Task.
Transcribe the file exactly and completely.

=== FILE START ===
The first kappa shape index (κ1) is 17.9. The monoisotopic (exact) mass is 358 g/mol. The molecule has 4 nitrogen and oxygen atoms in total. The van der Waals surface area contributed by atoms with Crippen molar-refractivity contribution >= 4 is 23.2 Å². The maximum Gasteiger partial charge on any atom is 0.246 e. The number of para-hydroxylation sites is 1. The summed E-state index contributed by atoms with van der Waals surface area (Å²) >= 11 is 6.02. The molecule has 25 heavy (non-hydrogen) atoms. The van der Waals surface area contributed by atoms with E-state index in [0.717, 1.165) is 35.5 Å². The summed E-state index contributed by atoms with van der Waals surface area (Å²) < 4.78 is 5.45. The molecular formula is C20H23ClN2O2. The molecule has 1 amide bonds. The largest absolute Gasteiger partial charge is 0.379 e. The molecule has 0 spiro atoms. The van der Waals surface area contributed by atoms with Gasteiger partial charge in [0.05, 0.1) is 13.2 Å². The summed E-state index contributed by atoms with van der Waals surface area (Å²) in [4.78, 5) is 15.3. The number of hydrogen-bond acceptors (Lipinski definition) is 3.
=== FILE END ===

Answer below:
The first kappa shape index (κ1) is 17.9. The monoisotopic (exact) mass is 358 g/mol. The molecule has 4 nitrogen and oxygen atoms in total. The van der Waals surface area contributed by atoms with Crippen molar-refractivity contribution >= 4 is 23.2 Å². The maximum Gasteiger partial charge on any atom is 0.246 e. The number of para-hydroxylation sites is 1. The summed E-state index contributed by atoms with van der Waals surface area (Å²) >= 11 is 6.02. The molecule has 25 heavy (non-hydrogen) atoms. The van der Waals surface area contributed by atoms with E-state index in [0.717, 1.165) is 35.5 Å². The summed E-state index contributed by atoms with van der Waals surface area (Å²) < 4.78 is 5.45. The molecular formula is C20H23ClN2O2. The molecule has 1 amide bonds. The largest absolute Gasteiger partial charge is 0.379 e. The molecule has 0 spiro atoms. The van der Waals surface area contributed by atoms with Gasteiger partial charge in [0.05, 0.1) is 13.2 Å². The summed E-state index contributed by atoms with van der Waals surface area (Å²) in [4.78, 5) is 15.3. The number of hydrogen-bond acceptors (Lipinski definition) is 3.